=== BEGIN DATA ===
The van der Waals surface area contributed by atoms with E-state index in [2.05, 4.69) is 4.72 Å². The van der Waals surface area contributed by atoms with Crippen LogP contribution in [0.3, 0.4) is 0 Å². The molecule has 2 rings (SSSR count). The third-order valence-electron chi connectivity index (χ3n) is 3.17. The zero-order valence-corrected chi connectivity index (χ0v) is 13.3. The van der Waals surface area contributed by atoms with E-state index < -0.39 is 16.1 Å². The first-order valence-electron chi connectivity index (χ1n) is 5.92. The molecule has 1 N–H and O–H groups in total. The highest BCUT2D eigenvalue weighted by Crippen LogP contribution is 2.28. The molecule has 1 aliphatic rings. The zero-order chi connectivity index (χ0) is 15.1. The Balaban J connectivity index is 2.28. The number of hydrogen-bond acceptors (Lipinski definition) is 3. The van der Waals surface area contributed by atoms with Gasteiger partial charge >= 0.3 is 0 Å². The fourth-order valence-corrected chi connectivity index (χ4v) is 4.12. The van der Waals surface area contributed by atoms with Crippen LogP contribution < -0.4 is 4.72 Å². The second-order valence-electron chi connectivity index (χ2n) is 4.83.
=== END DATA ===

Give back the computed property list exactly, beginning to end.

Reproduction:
The van der Waals surface area contributed by atoms with E-state index in [2.05, 4.69) is 4.72 Å². The van der Waals surface area contributed by atoms with Crippen LogP contribution in [0.3, 0.4) is 0 Å². The molecule has 2 rings (SSSR count). The third-order valence-electron chi connectivity index (χ3n) is 3.17. The zero-order valence-corrected chi connectivity index (χ0v) is 13.3. The van der Waals surface area contributed by atoms with E-state index < -0.39 is 16.1 Å². The first-order valence-electron chi connectivity index (χ1n) is 5.92. The molecule has 1 N–H and O–H groups in total. The highest BCUT2D eigenvalue weighted by Crippen LogP contribution is 2.28. The molecule has 1 aliphatic rings. The zero-order chi connectivity index (χ0) is 15.1. The Balaban J connectivity index is 2.28. The number of hydrogen-bond acceptors (Lipinski definition) is 3. The van der Waals surface area contributed by atoms with Gasteiger partial charge >= 0.3 is 0 Å². The fourth-order valence-corrected chi connectivity index (χ4v) is 4.12. The van der Waals surface area contributed by atoms with Crippen LogP contribution < -0.4 is 4.72 Å². The second-order valence-electron chi connectivity index (χ2n) is 4.83.